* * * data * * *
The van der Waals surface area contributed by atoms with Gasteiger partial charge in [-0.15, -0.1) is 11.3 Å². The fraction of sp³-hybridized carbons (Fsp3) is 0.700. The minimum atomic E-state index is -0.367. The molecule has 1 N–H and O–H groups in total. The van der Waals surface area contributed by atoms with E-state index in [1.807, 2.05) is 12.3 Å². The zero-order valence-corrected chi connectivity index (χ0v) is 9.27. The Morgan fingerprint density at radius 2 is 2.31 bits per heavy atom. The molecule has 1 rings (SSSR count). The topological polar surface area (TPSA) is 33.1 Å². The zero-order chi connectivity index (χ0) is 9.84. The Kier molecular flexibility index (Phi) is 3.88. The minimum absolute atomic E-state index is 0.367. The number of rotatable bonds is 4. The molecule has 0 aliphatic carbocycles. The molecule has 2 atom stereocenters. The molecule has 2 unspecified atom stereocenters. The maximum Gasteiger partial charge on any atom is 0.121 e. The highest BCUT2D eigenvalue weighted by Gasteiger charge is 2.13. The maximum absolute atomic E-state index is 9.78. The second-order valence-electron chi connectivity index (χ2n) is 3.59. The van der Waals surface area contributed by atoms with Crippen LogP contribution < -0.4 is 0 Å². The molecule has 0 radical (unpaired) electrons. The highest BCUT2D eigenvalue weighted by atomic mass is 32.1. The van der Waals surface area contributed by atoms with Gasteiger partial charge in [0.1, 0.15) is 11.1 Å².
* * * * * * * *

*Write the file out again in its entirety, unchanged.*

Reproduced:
The van der Waals surface area contributed by atoms with Gasteiger partial charge in [-0.15, -0.1) is 11.3 Å². The fraction of sp³-hybridized carbons (Fsp3) is 0.700. The minimum atomic E-state index is -0.367. The molecule has 1 N–H and O–H groups in total. The van der Waals surface area contributed by atoms with E-state index in [1.807, 2.05) is 12.3 Å². The zero-order valence-corrected chi connectivity index (χ0v) is 9.27. The Morgan fingerprint density at radius 2 is 2.31 bits per heavy atom. The molecule has 1 rings (SSSR count). The topological polar surface area (TPSA) is 33.1 Å². The zero-order chi connectivity index (χ0) is 9.84. The Kier molecular flexibility index (Phi) is 3.88. The minimum absolute atomic E-state index is 0.367. The number of rotatable bonds is 4. The molecule has 0 aliphatic carbocycles. The molecule has 2 atom stereocenters. The molecule has 2 unspecified atom stereocenters. The maximum Gasteiger partial charge on any atom is 0.121 e. The highest BCUT2D eigenvalue weighted by Gasteiger charge is 2.13. The maximum absolute atomic E-state index is 9.78. The second-order valence-electron chi connectivity index (χ2n) is 3.59. The van der Waals surface area contributed by atoms with Crippen LogP contribution < -0.4 is 0 Å². The molecule has 0 radical (unpaired) electrons. The highest BCUT2D eigenvalue weighted by atomic mass is 32.1. The van der Waals surface area contributed by atoms with Gasteiger partial charge in [0.1, 0.15) is 11.1 Å².